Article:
The summertime landscape exhibition is a staple in Vermont, but as the days grow shorter and chillier, the bright, colorful shows of the season begin to recede. At the West Branch Gallery and Sculpture Park in Stowe, however, the colors of summer linger in “Fresh Air,” an exhibition of paintings billed as “landscape- inspired.” While it showcases seven painters, selections from West Branch’s regular stable of artists are also on view.
Collage, the form Henri Matisse famously referred to as “drawing with scissors,” appears in the works of Mariella Bisson, which are clad in Conté-crayon-like hues. “Bouldering” is a 20-by-16-inch collage and oil focused on a pile of rocks in the woods. A stand of dark trees in the center of the composition contrasts with the lighter earth tones found nearby, and Bisson’s sturdy arrangement of horizontals and verticals gives the image a jumbled feel. Her 34-by-74-inch “Palenville Summer Panorama” is a mixed-media collage work depicting a creek with three white waterfalls cascading over boulders. The palette is limited, and line is paramount in crafting the scene. The straight edges of the collage pieces make for angular, jagged compositions.
Daniel Gottsegen’s pieces also regard forest interiors. Whereas Bisson’s works are built on earth tones, Gottsegen emphasizes blues and greens. His “Backwoods III” is a 38-by-40-inch treescape with a fairly shallow space. A tangle of small and medium-sized trunks is crowded into the foreground. Gottsegen’s “On the Woods Road,” 52 inches square, portrays a nearly buried path, perhaps an old logging road, progressing toward the right through dense woodland. His brushstrokes are short and choppy, and the forest is backlit with softer hues. A sense of mystery pervades the scene.
In her artist’s statement, Susan Wahlrab writes, “Beauty is not simple but complex and includes the nitty-gritty of survival that is all of life.” Her approach to that complexity is manifested in watercolors that interweave shimmering layers of color in response to shifting daylight, recalling Claude Monet’s oils. “Reaching Out” is a long, horizontal composition centered on an overgrown apple tree in an untended orchard. The 21-by-54-inch piece is fashioned with pointillist textures that are indeed gritty, like the surface of evenly grained sandpaper. The composition of “Trinity” is closely related to Gottsegen’s “Backwoods III.” Three tree trunks rise in the foreground, while yellow light glows from the painting’s background.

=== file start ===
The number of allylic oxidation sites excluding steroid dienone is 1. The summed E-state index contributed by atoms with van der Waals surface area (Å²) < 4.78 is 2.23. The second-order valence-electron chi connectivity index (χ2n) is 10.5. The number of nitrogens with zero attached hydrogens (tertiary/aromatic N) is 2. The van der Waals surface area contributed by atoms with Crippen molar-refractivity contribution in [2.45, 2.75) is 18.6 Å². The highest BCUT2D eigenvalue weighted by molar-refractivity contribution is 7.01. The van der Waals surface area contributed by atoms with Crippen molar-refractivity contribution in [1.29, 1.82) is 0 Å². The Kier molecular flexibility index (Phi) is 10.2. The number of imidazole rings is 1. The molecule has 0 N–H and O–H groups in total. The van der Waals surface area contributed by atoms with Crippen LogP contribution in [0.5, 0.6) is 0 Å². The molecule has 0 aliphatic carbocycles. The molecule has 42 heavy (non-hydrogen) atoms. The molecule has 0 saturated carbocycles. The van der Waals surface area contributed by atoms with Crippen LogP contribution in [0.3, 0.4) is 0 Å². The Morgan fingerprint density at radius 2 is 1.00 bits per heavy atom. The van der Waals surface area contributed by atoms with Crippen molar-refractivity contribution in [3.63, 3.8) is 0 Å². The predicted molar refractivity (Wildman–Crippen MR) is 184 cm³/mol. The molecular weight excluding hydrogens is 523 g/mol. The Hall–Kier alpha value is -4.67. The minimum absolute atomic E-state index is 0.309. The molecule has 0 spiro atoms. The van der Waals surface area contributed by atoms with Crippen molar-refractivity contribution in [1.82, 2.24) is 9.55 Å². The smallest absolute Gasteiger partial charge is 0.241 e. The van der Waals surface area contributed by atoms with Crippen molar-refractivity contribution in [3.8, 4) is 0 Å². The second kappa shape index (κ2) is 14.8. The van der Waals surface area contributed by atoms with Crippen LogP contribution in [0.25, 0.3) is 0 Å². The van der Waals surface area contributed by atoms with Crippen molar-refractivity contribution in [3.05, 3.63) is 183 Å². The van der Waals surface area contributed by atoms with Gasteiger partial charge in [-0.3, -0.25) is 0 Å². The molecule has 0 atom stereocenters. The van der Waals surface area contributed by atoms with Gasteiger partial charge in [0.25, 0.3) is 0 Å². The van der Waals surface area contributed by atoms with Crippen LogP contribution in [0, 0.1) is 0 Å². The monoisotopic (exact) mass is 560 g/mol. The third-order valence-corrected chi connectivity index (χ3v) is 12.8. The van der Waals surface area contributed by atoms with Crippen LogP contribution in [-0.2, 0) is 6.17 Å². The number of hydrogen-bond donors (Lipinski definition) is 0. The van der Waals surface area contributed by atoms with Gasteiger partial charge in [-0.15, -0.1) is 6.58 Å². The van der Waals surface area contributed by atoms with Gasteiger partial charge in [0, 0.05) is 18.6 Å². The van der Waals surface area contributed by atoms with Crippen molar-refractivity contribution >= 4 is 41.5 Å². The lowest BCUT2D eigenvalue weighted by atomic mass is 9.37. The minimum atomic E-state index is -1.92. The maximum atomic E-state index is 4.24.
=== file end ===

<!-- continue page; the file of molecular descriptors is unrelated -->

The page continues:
A sun-drenched, red-roofed New England barn is portrayed in “Red Slider” by Craig Mooney. The portrait of rural architecture is a collection of geometric shapes, contrasted by the yellow-green of the meadow in which it’s sited.
Susan Abbott’s work in the exhibition also includes architectonic forms in bright sunlight. Her “Motel on 302” is a 24-inch-square piece composed of nine small canvases. Abbott presents the same locale from different points of view. Trees are simplified into cones and spheres, while the sharp angles of deep-blue shadows create rhythms that bracket softer shapes in the landscape. A driveway, sidewalk and roads bisect the shadows.
Abbott’s “Snow Bound” presages Vermont’s coming cold weather. Five 5-by-5-inch panels depicting hills formed by plowing are heaped over snowbound houses. Purples can be found in the shadows, and the composition contains more subtlety than do Abbott’s stark-lined nonsnowy pieces. A diagonal axis running along the top edge of Abbott’s three left-hand panels seems to “speed up” the movement of the work.
Just as autumn divides summer and winter, so the selections of “Fresh Air” straddle the border between realism and abstraction, and “landscape” is a departure point rather than a destination.